News Going to College

Tuesday 11 December 2018

In my opinion ...

(Stock picture)
(Stock picture)

John Irwin

The first comprehensive schools opened just over 50 years ago with the vision of offering all students within the community the opportunity to access a comprehensive curriculum combining academic and vocational opportunities.

From the outset, comprehensive schools embraced a spirit of creativity and innovation. The concept of a school education which provided students with the opportunity to explore a broad curriculum and to identify their own strengths was encouraged.

The Department of Education allowed the schools the autonomy to explore these kinds of possibilities resulting in the introduction of the first Centre for Curriculum Development, Research and Innovation under the aegis of the board of management of St Patrick's Comprehensive School, Shannon. Much of what was proposed then is finally taking root across schools with the introduction of the new Junior Cycle Framework.

Diversity is a key strength across Irish post-primary education provision. Within the Association of Community and Comprehensive Schools (ACCS), there is significant diversity as individual schools are reflective of the communities which they serve. While responsible to its patrons and the Department of Education and Skills, the board of management has a real autonomy, allowing it to meet the needs of the local community in an authentic way. This is consistent with the ACCS vision of promoting an understanding of community-led comprehensive education for all.

As Judith Gross et al note in Strong School-Community Partnerships: "School factors that facilitate these partnerships include strong school leadership, an inviting school culture, educator commitment to student success, and the ability to collaborate and communicate with community partners. Strong community partnerships support schools in the present, while the benefits to the community may continue long into the future."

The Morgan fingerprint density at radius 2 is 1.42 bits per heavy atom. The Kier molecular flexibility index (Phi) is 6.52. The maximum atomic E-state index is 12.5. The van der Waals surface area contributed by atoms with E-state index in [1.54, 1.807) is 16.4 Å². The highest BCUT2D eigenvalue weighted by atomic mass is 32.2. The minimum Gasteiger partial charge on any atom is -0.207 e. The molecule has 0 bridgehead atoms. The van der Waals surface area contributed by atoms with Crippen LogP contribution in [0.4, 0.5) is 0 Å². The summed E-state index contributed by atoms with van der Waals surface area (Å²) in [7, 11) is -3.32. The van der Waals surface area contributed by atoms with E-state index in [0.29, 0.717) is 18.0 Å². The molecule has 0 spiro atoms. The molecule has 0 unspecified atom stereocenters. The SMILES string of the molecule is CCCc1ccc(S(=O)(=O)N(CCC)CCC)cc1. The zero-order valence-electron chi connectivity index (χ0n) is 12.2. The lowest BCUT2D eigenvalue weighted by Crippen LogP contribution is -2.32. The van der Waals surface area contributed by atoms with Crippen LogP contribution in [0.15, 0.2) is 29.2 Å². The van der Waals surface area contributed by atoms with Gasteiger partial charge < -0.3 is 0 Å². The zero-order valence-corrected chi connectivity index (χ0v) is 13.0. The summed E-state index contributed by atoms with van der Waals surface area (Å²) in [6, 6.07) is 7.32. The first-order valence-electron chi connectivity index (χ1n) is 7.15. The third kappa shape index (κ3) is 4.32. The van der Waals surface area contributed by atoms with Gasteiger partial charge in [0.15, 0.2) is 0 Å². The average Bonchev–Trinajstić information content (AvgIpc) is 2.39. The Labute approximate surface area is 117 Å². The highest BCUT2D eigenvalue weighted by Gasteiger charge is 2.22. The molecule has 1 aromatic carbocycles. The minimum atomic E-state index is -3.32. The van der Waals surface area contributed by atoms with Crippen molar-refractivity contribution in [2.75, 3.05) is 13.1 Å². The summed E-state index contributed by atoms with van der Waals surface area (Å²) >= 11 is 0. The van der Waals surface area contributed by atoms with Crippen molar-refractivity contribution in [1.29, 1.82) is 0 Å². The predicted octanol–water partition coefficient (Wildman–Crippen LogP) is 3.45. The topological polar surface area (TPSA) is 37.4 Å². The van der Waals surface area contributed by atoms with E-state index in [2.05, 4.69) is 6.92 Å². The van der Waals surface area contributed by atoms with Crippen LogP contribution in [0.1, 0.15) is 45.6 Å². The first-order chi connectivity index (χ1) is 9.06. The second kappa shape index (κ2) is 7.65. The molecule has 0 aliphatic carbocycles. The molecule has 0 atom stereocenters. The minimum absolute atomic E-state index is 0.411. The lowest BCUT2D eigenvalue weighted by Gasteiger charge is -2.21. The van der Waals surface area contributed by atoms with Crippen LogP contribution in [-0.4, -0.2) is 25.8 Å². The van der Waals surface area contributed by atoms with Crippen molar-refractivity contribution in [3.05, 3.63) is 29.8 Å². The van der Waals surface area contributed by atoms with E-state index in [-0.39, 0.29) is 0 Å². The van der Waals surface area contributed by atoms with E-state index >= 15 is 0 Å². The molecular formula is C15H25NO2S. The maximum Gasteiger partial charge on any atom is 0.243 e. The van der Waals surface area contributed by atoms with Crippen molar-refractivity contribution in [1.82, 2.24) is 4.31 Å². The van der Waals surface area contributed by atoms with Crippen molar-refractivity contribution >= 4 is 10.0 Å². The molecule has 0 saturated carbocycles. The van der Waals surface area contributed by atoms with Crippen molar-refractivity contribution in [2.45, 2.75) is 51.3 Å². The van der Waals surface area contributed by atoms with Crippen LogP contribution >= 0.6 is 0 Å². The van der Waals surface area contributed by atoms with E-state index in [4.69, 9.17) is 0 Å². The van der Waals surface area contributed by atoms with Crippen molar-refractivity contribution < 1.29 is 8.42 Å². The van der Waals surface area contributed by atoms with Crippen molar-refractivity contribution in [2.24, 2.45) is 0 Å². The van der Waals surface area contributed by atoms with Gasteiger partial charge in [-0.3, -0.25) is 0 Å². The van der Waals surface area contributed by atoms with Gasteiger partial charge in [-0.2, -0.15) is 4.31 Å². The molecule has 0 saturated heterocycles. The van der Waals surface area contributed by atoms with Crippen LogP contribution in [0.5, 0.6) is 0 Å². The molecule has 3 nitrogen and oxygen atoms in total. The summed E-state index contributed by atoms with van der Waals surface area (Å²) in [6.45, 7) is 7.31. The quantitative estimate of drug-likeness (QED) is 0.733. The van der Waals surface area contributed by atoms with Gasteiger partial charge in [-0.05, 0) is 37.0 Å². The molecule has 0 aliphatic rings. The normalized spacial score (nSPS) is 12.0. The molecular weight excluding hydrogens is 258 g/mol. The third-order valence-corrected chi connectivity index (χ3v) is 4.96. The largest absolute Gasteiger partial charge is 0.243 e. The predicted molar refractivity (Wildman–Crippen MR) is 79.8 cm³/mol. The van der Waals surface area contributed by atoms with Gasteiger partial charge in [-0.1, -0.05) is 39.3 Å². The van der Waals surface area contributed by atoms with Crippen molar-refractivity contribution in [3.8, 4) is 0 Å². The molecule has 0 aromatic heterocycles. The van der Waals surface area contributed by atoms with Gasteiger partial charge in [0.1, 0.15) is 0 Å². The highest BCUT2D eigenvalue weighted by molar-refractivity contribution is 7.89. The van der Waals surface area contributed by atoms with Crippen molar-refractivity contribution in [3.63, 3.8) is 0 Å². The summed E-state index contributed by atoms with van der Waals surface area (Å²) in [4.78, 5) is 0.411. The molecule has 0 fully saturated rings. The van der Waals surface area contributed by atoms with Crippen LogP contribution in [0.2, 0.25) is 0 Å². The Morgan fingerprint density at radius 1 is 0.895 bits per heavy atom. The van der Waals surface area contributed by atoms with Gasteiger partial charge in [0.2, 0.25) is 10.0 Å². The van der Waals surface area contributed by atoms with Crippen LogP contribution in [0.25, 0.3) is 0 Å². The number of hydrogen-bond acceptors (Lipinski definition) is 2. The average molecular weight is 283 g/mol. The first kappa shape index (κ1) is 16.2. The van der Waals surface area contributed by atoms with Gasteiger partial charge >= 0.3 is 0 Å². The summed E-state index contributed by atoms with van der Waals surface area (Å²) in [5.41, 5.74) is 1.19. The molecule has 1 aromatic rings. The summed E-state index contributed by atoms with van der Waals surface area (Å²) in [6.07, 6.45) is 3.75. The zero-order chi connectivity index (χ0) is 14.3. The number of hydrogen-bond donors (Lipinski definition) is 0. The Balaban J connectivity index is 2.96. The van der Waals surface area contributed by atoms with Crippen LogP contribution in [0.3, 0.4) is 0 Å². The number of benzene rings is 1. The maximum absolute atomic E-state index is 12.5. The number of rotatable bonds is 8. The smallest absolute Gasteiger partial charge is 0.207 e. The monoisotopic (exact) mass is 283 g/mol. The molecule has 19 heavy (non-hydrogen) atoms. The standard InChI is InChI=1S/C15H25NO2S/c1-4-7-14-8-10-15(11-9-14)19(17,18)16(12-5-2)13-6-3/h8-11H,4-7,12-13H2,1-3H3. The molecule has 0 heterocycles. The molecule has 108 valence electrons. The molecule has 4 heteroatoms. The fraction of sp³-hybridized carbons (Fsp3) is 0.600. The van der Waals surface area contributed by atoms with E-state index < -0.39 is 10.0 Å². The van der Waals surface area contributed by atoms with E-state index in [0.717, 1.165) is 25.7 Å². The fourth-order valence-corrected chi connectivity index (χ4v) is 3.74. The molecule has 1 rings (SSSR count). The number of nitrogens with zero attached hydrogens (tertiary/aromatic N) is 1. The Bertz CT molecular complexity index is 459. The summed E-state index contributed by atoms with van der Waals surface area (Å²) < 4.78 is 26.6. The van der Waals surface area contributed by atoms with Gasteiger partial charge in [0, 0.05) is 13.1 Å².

At all times, community and comprehensive schools have shown a strong capacity to adapt and evolve to meet the needs of the diverse and indeed pluralist communities which they serve. With the emphasis on access for all, there is a strong tradition of promoting cross-cultural understanding and engagement. It is common across community and comprehensive schools that the single most important determinant of who attends the school is those who reside close to the school and within the community which it serves.

The recent Department circular on religious instruction and worship has initiated healthy debate. The key trait that describes a pluralist society can be summed up as 'respecting the otherness of others'. It is healthy to promote an understanding of different religions and traditions among communities while also appreciating the Christian tradition that underpins much of Irish society. In this regard, ACCS promotes their schools with religious patrons to engage with the religious education programme developed by the National Council for Curriculum and Assessment (NCCA).

The NCCA states that this programme highlights "the promotion of tolerance and mutual understanding" and "seeks to develop in students the skills needed to engage in meaningful dialogue with those of other, or of no, religious tradition".

While promoting the religious education programme, ACCS also respects the right conferred on any child in article 44.2.4 of the Irish Constitution "to attend a school receiving public money without attending religious instruction at that school".

This right is given expression in the Deed of Trust for Community Schools which states, "the Board shall ensure that there is religious worship and religious instruction for the pupils in the school except for such pupils whose parents make a request in writing to the principal that those pupils shall be withdrawn from religious worship or religious instruction or both religious worship and religious instruction".

This will continue to be the practice in community schools where consultation with parents is strongly promoted.

John Irwin is General Secretary of the Association of Community and Comprehensive Schools, whose annual conference is taking place this week in Galway

Irish Independent

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